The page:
This is just a quick blog post. A crime analyst friend the other day posed a network problem to me. They had a social network in which they had particular individuals of interest, and wanted to show just a subset of that graph that connected those key individuals. The motivation was for plotting – if you show the entire hairball it can become really difficult to uncover any relationships.

Here is an example gang network from this paper. I randomly chose 10 nodes to highlight (larger red circles), and you can see it is quite hairy. You often want to label the nodes for these types of graphs, but that becomes impossible with so many intertwined nodes.

One solution to select out *a* subgraph of the connected bits is to use a Steiner tree. Here is that graph after running the approximate Steiner tree algorithm in networkx (in python).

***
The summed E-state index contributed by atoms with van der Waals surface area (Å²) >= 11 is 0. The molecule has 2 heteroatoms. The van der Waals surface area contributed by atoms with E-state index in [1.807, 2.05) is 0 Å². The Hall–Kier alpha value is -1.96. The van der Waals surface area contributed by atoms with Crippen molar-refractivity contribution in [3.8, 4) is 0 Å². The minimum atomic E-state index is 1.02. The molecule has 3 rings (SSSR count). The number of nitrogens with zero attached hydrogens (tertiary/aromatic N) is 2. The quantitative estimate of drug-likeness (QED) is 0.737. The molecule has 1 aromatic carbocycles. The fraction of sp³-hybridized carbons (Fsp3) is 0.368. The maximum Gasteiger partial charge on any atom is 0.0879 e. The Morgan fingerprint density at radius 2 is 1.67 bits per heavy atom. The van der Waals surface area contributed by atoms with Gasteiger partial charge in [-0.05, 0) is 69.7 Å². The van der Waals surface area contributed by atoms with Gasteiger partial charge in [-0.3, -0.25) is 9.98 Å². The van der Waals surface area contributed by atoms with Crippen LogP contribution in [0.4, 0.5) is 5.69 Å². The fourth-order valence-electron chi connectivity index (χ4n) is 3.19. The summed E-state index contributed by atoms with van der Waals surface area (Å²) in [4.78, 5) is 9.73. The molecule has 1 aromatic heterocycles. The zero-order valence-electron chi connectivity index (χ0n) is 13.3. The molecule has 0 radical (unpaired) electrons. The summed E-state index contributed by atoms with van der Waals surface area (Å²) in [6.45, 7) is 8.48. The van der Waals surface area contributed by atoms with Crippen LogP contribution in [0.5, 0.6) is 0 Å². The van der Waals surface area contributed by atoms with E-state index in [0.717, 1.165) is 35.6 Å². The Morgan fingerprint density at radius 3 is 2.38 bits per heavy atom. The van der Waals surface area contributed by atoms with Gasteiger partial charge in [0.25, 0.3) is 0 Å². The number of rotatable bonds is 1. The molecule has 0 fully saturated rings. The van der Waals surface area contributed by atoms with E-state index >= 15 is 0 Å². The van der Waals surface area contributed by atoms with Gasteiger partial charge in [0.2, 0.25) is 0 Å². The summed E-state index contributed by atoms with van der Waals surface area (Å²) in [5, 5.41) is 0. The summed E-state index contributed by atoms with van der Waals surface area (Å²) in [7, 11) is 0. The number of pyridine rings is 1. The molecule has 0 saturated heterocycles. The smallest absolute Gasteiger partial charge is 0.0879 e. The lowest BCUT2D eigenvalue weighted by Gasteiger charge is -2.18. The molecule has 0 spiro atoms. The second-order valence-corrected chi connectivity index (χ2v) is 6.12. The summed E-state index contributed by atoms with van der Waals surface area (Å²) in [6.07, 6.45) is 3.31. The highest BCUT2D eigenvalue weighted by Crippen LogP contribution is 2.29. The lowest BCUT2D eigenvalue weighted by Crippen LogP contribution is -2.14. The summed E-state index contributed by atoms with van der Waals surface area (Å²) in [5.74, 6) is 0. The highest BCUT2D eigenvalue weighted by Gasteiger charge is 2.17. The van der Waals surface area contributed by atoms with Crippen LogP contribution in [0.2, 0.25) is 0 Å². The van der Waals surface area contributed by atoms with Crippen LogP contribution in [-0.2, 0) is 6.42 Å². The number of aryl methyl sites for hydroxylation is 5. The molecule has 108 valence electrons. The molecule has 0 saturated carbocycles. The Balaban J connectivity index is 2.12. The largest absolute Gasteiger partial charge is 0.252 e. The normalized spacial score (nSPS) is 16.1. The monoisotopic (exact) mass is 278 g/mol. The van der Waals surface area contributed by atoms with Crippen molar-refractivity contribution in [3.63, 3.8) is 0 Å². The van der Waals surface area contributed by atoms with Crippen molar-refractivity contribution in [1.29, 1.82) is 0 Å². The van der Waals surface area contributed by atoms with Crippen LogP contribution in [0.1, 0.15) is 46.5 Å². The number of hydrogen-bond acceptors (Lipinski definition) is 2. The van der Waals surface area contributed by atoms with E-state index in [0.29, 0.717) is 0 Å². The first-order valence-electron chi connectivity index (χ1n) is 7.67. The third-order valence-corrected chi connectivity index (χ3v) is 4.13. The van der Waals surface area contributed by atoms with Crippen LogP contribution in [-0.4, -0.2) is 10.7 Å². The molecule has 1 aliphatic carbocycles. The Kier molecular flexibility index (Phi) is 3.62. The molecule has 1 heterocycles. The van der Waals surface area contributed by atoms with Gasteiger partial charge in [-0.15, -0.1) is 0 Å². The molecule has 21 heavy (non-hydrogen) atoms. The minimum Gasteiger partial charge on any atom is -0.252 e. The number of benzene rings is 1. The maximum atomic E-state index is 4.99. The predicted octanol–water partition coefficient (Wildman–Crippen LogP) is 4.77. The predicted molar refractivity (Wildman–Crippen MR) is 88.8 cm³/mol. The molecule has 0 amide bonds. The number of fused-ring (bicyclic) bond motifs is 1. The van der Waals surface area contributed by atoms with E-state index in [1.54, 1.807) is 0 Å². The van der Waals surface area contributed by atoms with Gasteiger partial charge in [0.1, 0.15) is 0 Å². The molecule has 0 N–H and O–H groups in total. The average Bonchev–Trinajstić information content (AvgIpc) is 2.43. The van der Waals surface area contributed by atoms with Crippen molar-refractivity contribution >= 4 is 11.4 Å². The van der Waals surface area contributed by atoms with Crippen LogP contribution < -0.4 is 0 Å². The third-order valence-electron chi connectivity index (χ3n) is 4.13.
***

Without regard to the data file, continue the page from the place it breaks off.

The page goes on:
Much simpler! And much more space to put additional labels.

I’ve posted the code and data to replicate here. Initially I debated on solving this via setting up the problem as a min-cost-flow, where one of the highlighted nodes had the supply, and the other highlighted nodes had the demand. But this approximate algorithm in my few tests looks really good in selecting tiny subsets, so not much need.

A few things to note about this. It is likely for many dense networks there will be many alternative subsets that are the same size, but different nodes (e.g. you can swap out a node and have the same looking network). A better approach to see connections between interesting nodes may be a betweenness centrality metric, where you only consider the flows between the highlighted nodes.

A partial solution to that problem is to add nodes/edges back in after the Steiner tree subset. Here is an example where I add back in all first degree nodes to the red nodes of interest:

So it is still a tiny enough network to plot. This just provides a way to identify higher order nodes of interest that aren’t directly connected to those red nodes.